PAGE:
Disclaimer: The following material is informational and general in nature and not intended to be offered as legal advice. To obtain legal advice an attorney should be consulted with the specific facts of your case.
There are several reasons:
1. We are likely less expensive than other law firms. Most attorneys with my level of experience would bill you at well over $400.00 an hour. My current hourly rate is $240.
2. Your work will always be done by an experienced professional. It is a fact of life that at large law firms, either general practice or intellectual property boutique, in many cases, unless the client is a relatively large one, the work will actually be done by an associate likely recently out of law school. You are, in essence, paying for their on the job training. If you use us, the work will be done only by me.
3. I limit my caseload so that things don’t get too backed up, resulting in your work getting done sooner.
4. In most cases I get to know my clients very well which results in my knowing what the client wants, leading to improved efficiency and satisfaction.
There are several reasons:
1. In some cases, such as high level biotechnology, chemical or computer science you should probably choose a patent attorney having a Ph.D. in those areas.
2. Larger clients may have a caseload that is unrealistically large for a small firm like us.
How long have you been in this business?
In late 1992 I was an out of work commercial pilot/flight instructor. I moved back to the Twin Cities after several years of living in other places and a friend gave me a temporary, part time job doing some intellectual property related things for a small medical device company. Before long, the company got involved in two patent infringement lawsuits, my job became permanent and full time, I became close to prominent attorneys at major law firms and they encouraged me to give up my aviation career, go to law school and become a patent attorney. I took their advice and took the LSAT (law school aptitude test) and did quite well on it. I applied to William Mitchell College of Law in St. Paul, was admitted and worked full time for four years, going to law school at night from 1995 to 1999. I passed the patent bar exam and the state bar exam and have been practicing intellectual property law ever since. I have done significant amounts of patent and trademark prosecution and client advising and also quite a bit of litigation over the years.
It varies based upon several variables:
1. The overall complexity of the invention. A simple invention with no or few moving parts will cost less than a something more complicated.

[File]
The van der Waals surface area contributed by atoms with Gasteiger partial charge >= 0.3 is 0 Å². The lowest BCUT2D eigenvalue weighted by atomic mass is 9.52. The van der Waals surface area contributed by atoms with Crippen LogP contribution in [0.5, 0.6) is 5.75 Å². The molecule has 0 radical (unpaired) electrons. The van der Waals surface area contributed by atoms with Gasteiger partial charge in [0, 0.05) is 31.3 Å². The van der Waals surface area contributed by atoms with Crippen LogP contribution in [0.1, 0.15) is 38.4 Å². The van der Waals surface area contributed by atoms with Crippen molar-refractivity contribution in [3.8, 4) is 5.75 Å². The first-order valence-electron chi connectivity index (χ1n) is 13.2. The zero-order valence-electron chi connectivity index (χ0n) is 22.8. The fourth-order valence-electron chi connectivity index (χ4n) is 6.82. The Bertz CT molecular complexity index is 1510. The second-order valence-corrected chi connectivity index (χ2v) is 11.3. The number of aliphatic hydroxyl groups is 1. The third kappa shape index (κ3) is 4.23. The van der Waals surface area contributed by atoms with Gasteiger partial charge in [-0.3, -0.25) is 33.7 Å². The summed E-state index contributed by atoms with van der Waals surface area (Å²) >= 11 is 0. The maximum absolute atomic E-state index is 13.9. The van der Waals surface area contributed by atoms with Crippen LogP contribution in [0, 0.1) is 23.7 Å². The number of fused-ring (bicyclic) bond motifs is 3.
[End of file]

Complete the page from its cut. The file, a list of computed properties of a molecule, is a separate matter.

2. The greater the number of embodiments (patentese for versions) of the invention will raise the number of hours required to correctly capture the concept as well as the cost.
3. Last minute changes/discoveries made after most of the patent application is written will raise the number of hours.
4. The quality of the disclosure from the inventor has a direct effect on the number of hours required to draft the application. If the information given to me is clear, detailed, concise and complete, my job is much easier and will require fewer hours to finish.
5. Our attorney fees usually vary between about $4500 for a very simple invention to about $12,000 for a more complex invention. In addition there will be draftsman fees (usually $400-$1200 but could be less or more) and filing fees, currently $545 minimum, small entity. Trademarks and Design Patent applications are significantly less expensive.
Yes, but not always. If the number of hours required to draft the application appears to be unpredictable we will sometimes decline to offer a fixed fee rate.
Yes, but not always.
Patent attorneys and patent agents both are required to have at least a bachelor’s degree in science or engineering and take and pass a very difficult examination administered by the USPTO. A patent attorney is additionally an attorney licensed in any jurisdiction in the United States. Patent agents are able to represent clients before the USPTO in patent matters only. A patent attorney is required to represent clients before the courts, give legal advice, write legal opinions and represent clients in trademark matters before the USPTO.
Patent agents, not being attorneys, by definition, are unable to secure malpractice insurance.